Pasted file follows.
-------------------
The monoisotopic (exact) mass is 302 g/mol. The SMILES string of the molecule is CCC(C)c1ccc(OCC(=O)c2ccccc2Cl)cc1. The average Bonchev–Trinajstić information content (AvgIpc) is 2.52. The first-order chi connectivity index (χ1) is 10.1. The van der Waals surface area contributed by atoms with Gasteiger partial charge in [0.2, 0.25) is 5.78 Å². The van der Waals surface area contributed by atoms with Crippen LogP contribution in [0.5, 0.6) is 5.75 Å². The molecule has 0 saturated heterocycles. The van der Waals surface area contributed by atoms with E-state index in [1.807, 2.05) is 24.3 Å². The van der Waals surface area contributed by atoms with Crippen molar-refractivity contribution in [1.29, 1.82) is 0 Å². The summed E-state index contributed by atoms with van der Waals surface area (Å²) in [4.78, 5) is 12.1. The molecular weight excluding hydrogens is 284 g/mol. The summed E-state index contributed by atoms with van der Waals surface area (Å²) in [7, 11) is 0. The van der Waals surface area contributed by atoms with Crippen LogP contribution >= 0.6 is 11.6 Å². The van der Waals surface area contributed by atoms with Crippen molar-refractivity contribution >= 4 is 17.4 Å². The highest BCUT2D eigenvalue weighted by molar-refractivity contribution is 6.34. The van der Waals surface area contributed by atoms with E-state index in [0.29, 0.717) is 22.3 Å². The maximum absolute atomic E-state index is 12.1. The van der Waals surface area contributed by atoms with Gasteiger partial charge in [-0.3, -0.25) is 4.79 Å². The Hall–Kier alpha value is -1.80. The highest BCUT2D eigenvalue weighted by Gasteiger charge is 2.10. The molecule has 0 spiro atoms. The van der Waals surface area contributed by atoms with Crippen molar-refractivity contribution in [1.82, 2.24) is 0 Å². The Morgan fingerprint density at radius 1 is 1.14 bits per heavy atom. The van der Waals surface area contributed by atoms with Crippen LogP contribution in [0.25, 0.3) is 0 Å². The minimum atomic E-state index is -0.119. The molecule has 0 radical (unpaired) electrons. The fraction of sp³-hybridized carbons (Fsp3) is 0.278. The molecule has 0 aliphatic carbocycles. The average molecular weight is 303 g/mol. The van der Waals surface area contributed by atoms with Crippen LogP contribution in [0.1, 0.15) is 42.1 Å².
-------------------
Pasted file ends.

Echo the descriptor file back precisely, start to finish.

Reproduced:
The monoisotopic (exact) mass is 302 g/mol. The SMILES string of the molecule is CCC(C)c1ccc(OCC(=O)c2ccccc2Cl)cc1. The average Bonchev–Trinajstić information content (AvgIpc) is 2.52. The first-order chi connectivity index (χ1) is 10.1. The van der Waals surface area contributed by atoms with Gasteiger partial charge in [0.2, 0.25) is 5.78 Å². The van der Waals surface area contributed by atoms with Crippen LogP contribution in [0.5, 0.6) is 5.75 Å². The molecule has 0 saturated heterocycles. The van der Waals surface area contributed by atoms with E-state index in [1.807, 2.05) is 24.3 Å². The van der Waals surface area contributed by atoms with Crippen molar-refractivity contribution in [1.29, 1.82) is 0 Å². The summed E-state index contributed by atoms with van der Waals surface area (Å²) in [4.78, 5) is 12.1. The molecular weight excluding hydrogens is 284 g/mol. The summed E-state index contributed by atoms with van der Waals surface area (Å²) in [7, 11) is 0. The van der Waals surface area contributed by atoms with Crippen LogP contribution >= 0.6 is 11.6 Å². The van der Waals surface area contributed by atoms with Crippen molar-refractivity contribution >= 4 is 17.4 Å². The highest BCUT2D eigenvalue weighted by molar-refractivity contribution is 6.34. The van der Waals surface area contributed by atoms with E-state index in [0.29, 0.717) is 22.3 Å². The maximum absolute atomic E-state index is 12.1. The van der Waals surface area contributed by atoms with Gasteiger partial charge in [-0.3, -0.25) is 4.79 Å². The Hall–Kier alpha value is -1.80. The highest BCUT2D eigenvalue weighted by Gasteiger charge is 2.10. The molecule has 0 spiro atoms. The van der Waals surface area contributed by atoms with Crippen molar-refractivity contribution in [1.82, 2.24) is 0 Å². The Morgan fingerprint density at radius 1 is 1.14 bits per heavy atom. The van der Waals surface area contributed by atoms with Crippen LogP contribution in [0.25, 0.3) is 0 Å². The minimum atomic E-state index is -0.119. The molecule has 0 radical (unpaired) electrons. The fraction of sp³-hybridized carbons (Fsp3) is 0.278. The molecule has 0 aliphatic carbocycles. The average molecular weight is 303 g/mol. The van der Waals surface area contributed by atoms with Crippen LogP contribution in [0.1, 0.15) is 42.1 Å².